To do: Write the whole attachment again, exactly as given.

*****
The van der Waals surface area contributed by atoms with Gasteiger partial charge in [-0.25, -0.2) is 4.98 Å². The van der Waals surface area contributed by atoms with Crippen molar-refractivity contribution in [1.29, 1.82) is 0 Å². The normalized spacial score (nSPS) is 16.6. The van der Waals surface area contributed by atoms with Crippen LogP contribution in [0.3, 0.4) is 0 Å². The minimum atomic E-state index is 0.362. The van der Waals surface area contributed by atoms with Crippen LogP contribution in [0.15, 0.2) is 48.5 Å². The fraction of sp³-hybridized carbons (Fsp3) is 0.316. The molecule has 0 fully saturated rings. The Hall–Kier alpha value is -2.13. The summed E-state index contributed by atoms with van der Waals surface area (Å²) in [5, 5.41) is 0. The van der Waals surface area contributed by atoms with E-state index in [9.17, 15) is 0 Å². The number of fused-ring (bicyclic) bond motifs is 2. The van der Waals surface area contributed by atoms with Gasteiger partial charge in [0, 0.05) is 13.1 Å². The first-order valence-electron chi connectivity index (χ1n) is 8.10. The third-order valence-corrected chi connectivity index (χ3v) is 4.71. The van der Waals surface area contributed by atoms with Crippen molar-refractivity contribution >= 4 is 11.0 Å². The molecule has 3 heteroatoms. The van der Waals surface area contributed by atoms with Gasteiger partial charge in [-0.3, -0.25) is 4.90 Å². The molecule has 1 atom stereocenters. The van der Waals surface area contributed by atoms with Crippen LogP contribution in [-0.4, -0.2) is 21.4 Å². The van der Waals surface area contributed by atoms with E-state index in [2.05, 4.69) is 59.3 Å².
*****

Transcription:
The van der Waals surface area contributed by atoms with Gasteiger partial charge in [-0.25, -0.2) is 4.98 Å². The van der Waals surface area contributed by atoms with Crippen molar-refractivity contribution in [1.29, 1.82) is 0 Å². The normalized spacial score (nSPS) is 16.6. The van der Waals surface area contributed by atoms with Crippen LogP contribution in [0.3, 0.4) is 0 Å². The minimum atomic E-state index is 0.362. The van der Waals surface area contributed by atoms with Crippen LogP contribution in [0.15, 0.2) is 48.5 Å². The fraction of sp³-hybridized carbons (Fsp3) is 0.316. The molecule has 0 fully saturated rings. The Hall–Kier alpha value is -2.13. The summed E-state index contributed by atoms with van der Waals surface area (Å²) in [5, 5.41) is 0. The van der Waals surface area contributed by atoms with E-state index in [9.17, 15) is 0 Å². The number of fused-ring (bicyclic) bond motifs is 2. The van der Waals surface area contributed by atoms with Gasteiger partial charge in [0, 0.05) is 13.1 Å². The first-order valence-electron chi connectivity index (χ1n) is 8.10. The third-order valence-corrected chi connectivity index (χ3v) is 4.71. The van der Waals surface area contributed by atoms with Crippen molar-refractivity contribution >= 4 is 11.0 Å². The molecule has 3 heteroatoms. The van der Waals surface area contributed by atoms with Gasteiger partial charge in [-0.3, -0.25) is 4.90 Å². The molecule has 1 atom stereocenters. The van der Waals surface area contributed by atoms with Crippen LogP contribution in [-0.4, -0.2) is 21.4 Å². The van der Waals surface area contributed by atoms with E-state index in [2.05, 4.69) is 59.3 Å².